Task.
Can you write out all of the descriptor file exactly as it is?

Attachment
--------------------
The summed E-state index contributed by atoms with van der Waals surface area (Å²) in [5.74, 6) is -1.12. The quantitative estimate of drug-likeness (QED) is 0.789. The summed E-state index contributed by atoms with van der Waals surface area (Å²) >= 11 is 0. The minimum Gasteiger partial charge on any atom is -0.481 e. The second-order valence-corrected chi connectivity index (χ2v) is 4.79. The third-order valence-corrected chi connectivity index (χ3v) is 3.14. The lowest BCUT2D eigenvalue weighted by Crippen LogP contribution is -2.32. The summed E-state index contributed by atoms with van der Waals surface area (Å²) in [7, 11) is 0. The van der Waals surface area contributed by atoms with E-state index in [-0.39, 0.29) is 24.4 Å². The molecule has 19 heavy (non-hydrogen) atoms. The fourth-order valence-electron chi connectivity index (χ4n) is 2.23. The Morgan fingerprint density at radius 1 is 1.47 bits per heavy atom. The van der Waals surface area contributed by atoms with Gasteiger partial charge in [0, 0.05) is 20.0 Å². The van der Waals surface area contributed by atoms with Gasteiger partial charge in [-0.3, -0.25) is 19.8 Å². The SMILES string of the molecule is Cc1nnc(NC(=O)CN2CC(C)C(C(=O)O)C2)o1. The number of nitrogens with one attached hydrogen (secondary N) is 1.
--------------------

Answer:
The summed E-state index contributed by atoms with van der Waals surface area (Å²) in [5.74, 6) is -1.12. The quantitative estimate of drug-likeness (QED) is 0.789. The summed E-state index contributed by atoms with van der Waals surface area (Å²) >= 11 is 0. The minimum Gasteiger partial charge on any atom is -0.481 e. The second-order valence-corrected chi connectivity index (χ2v) is 4.79. The third-order valence-corrected chi connectivity index (χ3v) is 3.14. The lowest BCUT2D eigenvalue weighted by Crippen LogP contribution is -2.32. The summed E-state index contributed by atoms with van der Waals surface area (Å²) in [7, 11) is 0. The van der Waals surface area contributed by atoms with E-state index in [-0.39, 0.29) is 24.4 Å². The molecule has 19 heavy (non-hydrogen) atoms. The fourth-order valence-electron chi connectivity index (χ4n) is 2.23. The Morgan fingerprint density at radius 1 is 1.47 bits per heavy atom. The van der Waals surface area contributed by atoms with Gasteiger partial charge in [0, 0.05) is 20.0 Å². The van der Waals surface area contributed by atoms with Gasteiger partial charge in [-0.3, -0.25) is 19.8 Å². The SMILES string of the molecule is Cc1nnc(NC(=O)CN2CC(C)C(C(=O)O)C2)o1. The number of nitrogens with one attached hydrogen (secondary N) is 1.